I’ve seen several discussions about this concept over the years and I think they’re based on an incorrect assumption.  The PR Leakage theory says that since every link contributes to the PR of the page you are linking to, that this effectively lowers your PR by the same ammount that it increases the PR of the destination page.  Essentially, this theory treats PR like a bucket of water and says that the PR you give out means you have less.

Fortunately, PR doesn’t work like a bucket of water.  Each link on a page represents a fraction of a PR point that will be added to the PR of the page you are linking to.  The higher the PR of the page, the higher that will be.  The number of outbound links on a page does affect the value of individual links.  A page with 10 links will have more value per link than a page with 100 links on it.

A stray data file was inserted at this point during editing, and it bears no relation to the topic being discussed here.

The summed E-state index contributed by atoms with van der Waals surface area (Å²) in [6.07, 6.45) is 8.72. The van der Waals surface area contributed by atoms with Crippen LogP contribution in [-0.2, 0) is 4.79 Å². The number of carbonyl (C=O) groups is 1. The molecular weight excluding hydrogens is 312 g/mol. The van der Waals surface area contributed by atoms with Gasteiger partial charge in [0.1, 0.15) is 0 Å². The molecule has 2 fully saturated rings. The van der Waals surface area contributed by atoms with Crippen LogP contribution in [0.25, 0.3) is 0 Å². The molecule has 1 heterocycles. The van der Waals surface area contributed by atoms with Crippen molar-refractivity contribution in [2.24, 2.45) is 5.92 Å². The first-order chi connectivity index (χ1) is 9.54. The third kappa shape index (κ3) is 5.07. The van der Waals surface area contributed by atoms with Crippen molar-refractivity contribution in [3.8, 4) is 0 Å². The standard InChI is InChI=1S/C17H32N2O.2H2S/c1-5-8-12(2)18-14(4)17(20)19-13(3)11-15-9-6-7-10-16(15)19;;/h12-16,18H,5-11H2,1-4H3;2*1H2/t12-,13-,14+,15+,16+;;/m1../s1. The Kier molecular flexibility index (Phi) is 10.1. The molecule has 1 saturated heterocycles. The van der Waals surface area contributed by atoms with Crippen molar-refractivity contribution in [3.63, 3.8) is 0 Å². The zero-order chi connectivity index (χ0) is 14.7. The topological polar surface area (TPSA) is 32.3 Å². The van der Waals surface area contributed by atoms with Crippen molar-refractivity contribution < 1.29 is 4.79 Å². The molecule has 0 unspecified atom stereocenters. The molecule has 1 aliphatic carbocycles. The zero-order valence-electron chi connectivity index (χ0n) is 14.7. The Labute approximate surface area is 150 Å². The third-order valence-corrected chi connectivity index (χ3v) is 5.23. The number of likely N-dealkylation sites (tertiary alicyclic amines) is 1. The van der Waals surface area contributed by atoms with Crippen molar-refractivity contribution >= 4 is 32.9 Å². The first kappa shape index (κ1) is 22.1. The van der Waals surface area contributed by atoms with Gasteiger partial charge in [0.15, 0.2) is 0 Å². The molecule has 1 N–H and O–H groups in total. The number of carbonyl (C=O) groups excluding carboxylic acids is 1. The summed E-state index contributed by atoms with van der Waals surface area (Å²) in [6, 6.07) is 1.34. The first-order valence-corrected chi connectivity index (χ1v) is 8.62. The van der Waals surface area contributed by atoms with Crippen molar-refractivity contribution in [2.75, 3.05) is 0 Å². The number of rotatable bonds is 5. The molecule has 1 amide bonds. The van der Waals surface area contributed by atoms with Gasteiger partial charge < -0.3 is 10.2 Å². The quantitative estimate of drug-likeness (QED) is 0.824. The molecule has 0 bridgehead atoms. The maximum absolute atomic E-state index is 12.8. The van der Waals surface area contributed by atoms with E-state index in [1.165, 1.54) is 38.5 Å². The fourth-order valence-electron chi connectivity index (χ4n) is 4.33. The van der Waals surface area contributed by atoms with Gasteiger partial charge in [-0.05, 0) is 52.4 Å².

There are other things involved as well.  Who are you linking to?  Is the text on the site you’re linking to relevant to the text on the page you’re linking from?  How about the anchor text? Is that relevant to the page you’re linking to?  Using “Click Here” isn’t relevant to anything.  Something like “Joe’s Widget Shop” is a lot more relevant.

If I wrote a page about widgets and in it used “Joe’s Widget Shop” as the anchortext to www.joeswidgets.com then that would be considered very relevant and probably carry more weight in calculating the PR for the widget site.

Another think about when linking to other sites is whether or not it’s a “bad neighborhood”.  It’s generally considred a bad idea to link to things like FFA pages, link farms, spam or gambling sites and basically any site that has questionable content.  If you absolutely MUST link to such a site, it’s a good idea to put a rel=”nofollow” in the link to keep search engine crawlers from associating your site with the questionable one.  The code for such a link would look like this:

<a href=”http://www.questionablesite.com” rel=”nofollow”>anchortext</a>

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